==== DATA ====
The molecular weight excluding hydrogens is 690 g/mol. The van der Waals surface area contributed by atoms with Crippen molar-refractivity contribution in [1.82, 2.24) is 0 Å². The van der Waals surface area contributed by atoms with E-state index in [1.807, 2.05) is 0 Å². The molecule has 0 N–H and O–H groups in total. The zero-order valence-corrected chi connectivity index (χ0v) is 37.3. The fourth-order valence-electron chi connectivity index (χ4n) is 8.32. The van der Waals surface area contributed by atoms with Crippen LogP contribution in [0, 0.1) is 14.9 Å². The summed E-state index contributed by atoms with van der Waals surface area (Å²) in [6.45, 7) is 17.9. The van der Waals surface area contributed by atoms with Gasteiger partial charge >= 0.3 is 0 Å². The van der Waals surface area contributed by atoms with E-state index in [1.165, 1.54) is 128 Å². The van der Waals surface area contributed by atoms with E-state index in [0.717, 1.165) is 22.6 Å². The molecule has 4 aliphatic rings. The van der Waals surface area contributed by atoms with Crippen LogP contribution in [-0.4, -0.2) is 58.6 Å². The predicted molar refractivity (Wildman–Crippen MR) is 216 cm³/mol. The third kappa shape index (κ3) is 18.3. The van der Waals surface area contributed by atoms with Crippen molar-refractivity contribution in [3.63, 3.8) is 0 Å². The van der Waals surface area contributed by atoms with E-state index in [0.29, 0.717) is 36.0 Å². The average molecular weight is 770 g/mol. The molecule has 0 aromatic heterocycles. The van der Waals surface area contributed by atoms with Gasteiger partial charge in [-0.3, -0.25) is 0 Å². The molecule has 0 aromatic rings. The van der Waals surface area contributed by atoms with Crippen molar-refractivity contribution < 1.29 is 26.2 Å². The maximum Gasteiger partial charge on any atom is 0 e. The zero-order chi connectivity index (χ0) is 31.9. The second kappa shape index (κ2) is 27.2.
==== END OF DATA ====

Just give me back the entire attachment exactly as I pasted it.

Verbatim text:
The molecular weight excluding hydrogens is 690 g/mol. The van der Waals surface area contributed by atoms with Crippen molar-refractivity contribution in [1.82, 2.24) is 0 Å². The van der Waals surface area contributed by atoms with E-state index in [1.807, 2.05) is 0 Å². The molecule has 0 N–H and O–H groups in total. The zero-order valence-corrected chi connectivity index (χ0v) is 37.3. The fourth-order valence-electron chi connectivity index (χ4n) is 8.32. The van der Waals surface area contributed by atoms with Crippen LogP contribution in [0, 0.1) is 14.9 Å². The summed E-state index contributed by atoms with van der Waals surface area (Å²) in [6.45, 7) is 17.9. The van der Waals surface area contributed by atoms with Gasteiger partial charge >= 0.3 is 0 Å². The van der Waals surface area contributed by atoms with E-state index in [1.165, 1.54) is 128 Å². The van der Waals surface area contributed by atoms with E-state index in [0.717, 1.165) is 22.6 Å². The molecule has 4 aliphatic rings. The van der Waals surface area contributed by atoms with Crippen LogP contribution in [-0.4, -0.2) is 58.6 Å². The predicted molar refractivity (Wildman–Crippen MR) is 216 cm³/mol. The third kappa shape index (κ3) is 18.3. The van der Waals surface area contributed by atoms with Crippen molar-refractivity contribution in [3.63, 3.8) is 0 Å². The van der Waals surface area contributed by atoms with E-state index in [0.29, 0.717) is 36.0 Å². The average molecular weight is 770 g/mol. The molecule has 0 aromatic heterocycles. The van der Waals surface area contributed by atoms with Gasteiger partial charge in [-0.3, -0.25) is 0 Å². The molecule has 0 aromatic rings. The van der Waals surface area contributed by atoms with Crippen molar-refractivity contribution < 1.29 is 26.2 Å². The maximum Gasteiger partial charge on any atom is 0 e. The zero-order chi connectivity index (χ0) is 31.9. The second kappa shape index (κ2) is 27.2.